- National Academies Press: Therapeutic Effects of Cannabis and Cannabinoids
- British Journal of Pharmacology: Phytocannabinoids Beyond the Cannabis Plant – Do They Exist?
- Biological Psychiatry: An Introduction to the Endogenous Cannabinoid System
- Trends in Plant Science: Phytocannabinoids: Origins and Biosynthesis
- Cibdol: Other Plants Containing Cannabinoids
- Scientific American: Lowly Moss-Like Plant Seems to Copy Cannabis
- Plant and Food Research: Liverworts Would Rather Be ‘Red Than Dead’
- Congressional Research Service: Defining Hemp: A Fact Sheet
- Way of Leaf: Average THC Strength Over Time: A 50-Year Look at Marijuana Potency
About the Author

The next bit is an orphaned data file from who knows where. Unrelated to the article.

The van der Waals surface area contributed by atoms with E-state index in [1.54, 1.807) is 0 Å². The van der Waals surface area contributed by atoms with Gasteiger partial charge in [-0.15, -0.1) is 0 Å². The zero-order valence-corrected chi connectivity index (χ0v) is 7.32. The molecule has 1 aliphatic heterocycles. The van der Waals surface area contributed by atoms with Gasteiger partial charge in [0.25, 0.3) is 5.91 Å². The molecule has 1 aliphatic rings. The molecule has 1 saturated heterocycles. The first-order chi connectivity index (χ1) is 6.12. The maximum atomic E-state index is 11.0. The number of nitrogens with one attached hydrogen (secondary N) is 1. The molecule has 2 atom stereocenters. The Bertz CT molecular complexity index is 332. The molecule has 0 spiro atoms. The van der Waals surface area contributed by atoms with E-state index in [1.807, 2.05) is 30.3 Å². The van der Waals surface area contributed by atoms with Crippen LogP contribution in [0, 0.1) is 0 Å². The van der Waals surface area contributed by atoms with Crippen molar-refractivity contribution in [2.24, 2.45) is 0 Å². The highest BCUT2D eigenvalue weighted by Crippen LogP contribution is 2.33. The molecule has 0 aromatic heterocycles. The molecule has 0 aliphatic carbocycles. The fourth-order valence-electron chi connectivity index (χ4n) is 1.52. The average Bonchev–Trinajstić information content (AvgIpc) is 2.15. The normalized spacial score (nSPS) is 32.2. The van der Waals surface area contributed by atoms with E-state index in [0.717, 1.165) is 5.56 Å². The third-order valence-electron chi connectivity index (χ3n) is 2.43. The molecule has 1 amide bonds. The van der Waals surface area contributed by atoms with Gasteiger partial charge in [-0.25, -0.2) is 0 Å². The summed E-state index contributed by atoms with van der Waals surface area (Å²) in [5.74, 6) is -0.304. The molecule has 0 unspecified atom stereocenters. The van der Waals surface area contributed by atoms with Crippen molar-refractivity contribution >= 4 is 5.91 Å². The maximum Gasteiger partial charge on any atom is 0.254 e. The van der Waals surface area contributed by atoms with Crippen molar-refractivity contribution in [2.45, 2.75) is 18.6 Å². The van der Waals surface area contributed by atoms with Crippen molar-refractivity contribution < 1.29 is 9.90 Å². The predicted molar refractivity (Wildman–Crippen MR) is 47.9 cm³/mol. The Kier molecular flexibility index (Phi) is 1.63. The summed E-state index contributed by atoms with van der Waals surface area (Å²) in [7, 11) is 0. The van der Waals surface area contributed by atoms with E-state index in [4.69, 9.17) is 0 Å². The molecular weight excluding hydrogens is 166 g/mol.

Adrianne Elizabeth is a freelance writer and editor. She has a Bachelor of Science in Ecology and Biodiversity, and Marine Biology from Victoria University of Wellington in New Zealand. Driven by her love and fascination with all animals behavior and care, she also gained a Certificate in Captive Wild Animal Management from UNITEC in Auckland, New Zealand, with work experience at Wellington Zoo. Before becoming a freelance writer, Adrianne worked for many years as a Marine Aquaculture Research Technician with Plant & Food Research in New Zealand. Now Adrianne's freelance writing career focuses on helping people achieve happier, healthier lives by using scientifically proven health and wellness techniques. Adrianne is also focused on helping people better understand ecosystem functions, their importance, and how we can each help to look after them.